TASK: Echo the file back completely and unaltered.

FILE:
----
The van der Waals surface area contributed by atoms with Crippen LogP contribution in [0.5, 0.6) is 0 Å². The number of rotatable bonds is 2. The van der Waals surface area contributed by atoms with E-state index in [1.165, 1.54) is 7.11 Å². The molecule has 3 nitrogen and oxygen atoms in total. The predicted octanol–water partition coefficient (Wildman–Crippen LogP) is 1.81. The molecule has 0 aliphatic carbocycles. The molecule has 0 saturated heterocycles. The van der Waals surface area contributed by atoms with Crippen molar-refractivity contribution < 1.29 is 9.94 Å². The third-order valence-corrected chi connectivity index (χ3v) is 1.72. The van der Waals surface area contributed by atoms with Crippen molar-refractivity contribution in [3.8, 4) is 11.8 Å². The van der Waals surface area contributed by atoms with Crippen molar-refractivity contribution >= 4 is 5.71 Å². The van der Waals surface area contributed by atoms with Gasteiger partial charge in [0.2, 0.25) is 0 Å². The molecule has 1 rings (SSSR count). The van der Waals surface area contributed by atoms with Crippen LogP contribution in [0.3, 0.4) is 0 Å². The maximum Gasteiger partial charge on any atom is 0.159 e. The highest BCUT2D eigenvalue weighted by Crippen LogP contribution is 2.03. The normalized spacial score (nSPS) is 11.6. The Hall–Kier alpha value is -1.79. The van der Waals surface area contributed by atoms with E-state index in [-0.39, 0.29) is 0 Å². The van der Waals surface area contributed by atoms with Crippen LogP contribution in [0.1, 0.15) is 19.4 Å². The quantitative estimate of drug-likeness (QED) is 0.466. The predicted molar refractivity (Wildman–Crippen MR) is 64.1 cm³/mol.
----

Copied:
The van der Waals surface area contributed by atoms with Crippen LogP contribution in [0.5, 0.6) is 0 Å². The number of rotatable bonds is 2. The van der Waals surface area contributed by atoms with E-state index in [1.165, 1.54) is 7.11 Å². The molecule has 3 nitrogen and oxygen atoms in total. The predicted octanol–water partition coefficient (Wildman–Crippen LogP) is 1.81. The molecule has 0 aliphatic carbocycles. The molecule has 0 saturated heterocycles. The van der Waals surface area contributed by atoms with Crippen molar-refractivity contribution < 1.29 is 9.94 Å². The third-order valence-corrected chi connectivity index (χ3v) is 1.72. The van der Waals surface area contributed by atoms with Crippen molar-refractivity contribution in [3.8, 4) is 11.8 Å². The van der Waals surface area contributed by atoms with Crippen molar-refractivity contribution >= 4 is 5.71 Å². The van der Waals surface area contributed by atoms with Gasteiger partial charge in [0.2, 0.25) is 0 Å². The molecule has 1 rings (SSSR count). The van der Waals surface area contributed by atoms with Crippen LogP contribution in [0.3, 0.4) is 0 Å². The maximum Gasteiger partial charge on any atom is 0.159 e. The highest BCUT2D eigenvalue weighted by Crippen LogP contribution is 2.03. The normalized spacial score (nSPS) is 11.6. The Hall–Kier alpha value is -1.79. The van der Waals surface area contributed by atoms with E-state index in [-0.39, 0.29) is 0 Å². The van der Waals surface area contributed by atoms with Crippen LogP contribution in [0.1, 0.15) is 19.4 Å². The quantitative estimate of drug-likeness (QED) is 0.466. The predicted molar refractivity (Wildman–Crippen MR) is 64.1 cm³/mol.